As the wheels of justice have been very slow for the embattled Kumkani, the Congress of Traditional Leaders in South Africa (Contralesa), family and his loyalists tried to put more pressure on the governing ANC. Before the last national elections, this group called for the boycott of the national election if Kumkani was not realised from jail. President Ramaphosa in his provincial visit before the elections promised to look into the matter after the elections. To date, there are no indications.

The case of Kumkani Buyelakhaya demonstrates the inconsistencies and politics at play. Further, it also displays the tensions of the colonial master Roman/Dutch law against the indigenous African law and governance.

Lastly, the former Azanian People’s Liberation Army (APLA) members that are imprisoned also highlights the discrepancies. There are many of them who are languishing in jail without receiving pardon from the president while most of the apartheid perpetrators were given political pardon or amnesty and others walked free. What type of freedom is this that appeases the perpetrators of the past gross human rights violations and institutionalised and systematised racism at the expense of the liberation fighters? The continued imprisonment of the former APLA member is an insult to them, their families and political organisation.

The execution of the presidential political pardoning normalise the abnormality. With its undertones, the presidential pardon legitimises the colonial and apartheid outlook into the present. This is partly as a result of the post-1994 disjointed national consciousness and reconciliatory disposition. The late political stalwart mama Zondeni Sobukwe, tata Dagama Mngqibisa and Dr Motsoko Pheko, amongst others, through their initiatives and letters to the post-apartheid black presidents have not been successful. This is the indictment of the post-independence politics and victor-loser complex. This normalisation of the abnormality and its legitimisation through the TRC and other government official prescripts, constitute violence at various levels – character assassination, liberation struggle violence of the other and symbolic violence.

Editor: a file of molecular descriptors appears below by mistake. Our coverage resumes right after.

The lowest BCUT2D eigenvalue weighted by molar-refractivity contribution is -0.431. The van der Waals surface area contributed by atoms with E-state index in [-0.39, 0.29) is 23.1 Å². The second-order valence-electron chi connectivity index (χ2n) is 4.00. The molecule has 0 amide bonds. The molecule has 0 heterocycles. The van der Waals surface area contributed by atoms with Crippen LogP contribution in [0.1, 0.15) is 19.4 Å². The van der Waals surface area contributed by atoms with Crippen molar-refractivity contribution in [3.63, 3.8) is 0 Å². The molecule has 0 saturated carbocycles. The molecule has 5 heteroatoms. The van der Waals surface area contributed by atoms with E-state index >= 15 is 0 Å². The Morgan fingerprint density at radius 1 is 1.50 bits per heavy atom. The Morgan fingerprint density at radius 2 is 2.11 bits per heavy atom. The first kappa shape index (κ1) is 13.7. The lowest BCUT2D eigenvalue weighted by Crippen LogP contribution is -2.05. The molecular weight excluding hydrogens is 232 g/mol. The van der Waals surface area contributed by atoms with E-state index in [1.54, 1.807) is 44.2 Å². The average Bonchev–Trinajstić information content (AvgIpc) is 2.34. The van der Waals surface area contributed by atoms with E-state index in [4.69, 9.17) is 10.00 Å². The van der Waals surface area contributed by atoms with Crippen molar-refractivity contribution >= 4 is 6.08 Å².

In this discourse of normalising the abnormality with its legitimisation initiatives and levels of violence; populist and sensational politics are evident. The manner Cekeshe case has been profiled and the amount of public support from some of Ramaphosa cabinet ministers illustrate a selective amnesia as there has not been this kind of public declaration in government and in ANC about Kumkani Buyelekha issue and former APLA members matter. This also echo arrogance of power.  

This year, marks the 25th anniversary of the fully democratic government in South Africa. One would have thought that at least by now no former liberation activist or member of the liberation army would still be in jail and the tensions between the Roman/Dutch law and the indigenous African law and governance would have been seriously attended to.

South Africa is a free country but has not done away with colonialism and coloniality. The post-apartheid government does not bring about the death of the two pointers and complete discontinuance of colonial and apartheid conduct toward the African royalties and liberation organisations. It is also in this context that normalisation of the abnormality in the execution of the presidential pardon can be understood.


Dr Luvuyo Dondolo, is a historian, heritage studies specialist & a former Fulbright Scholar at Cheyney University (US). He is the Director of the Centre for Transdisciplinary Studies, UFH. He writes in his personal capacity.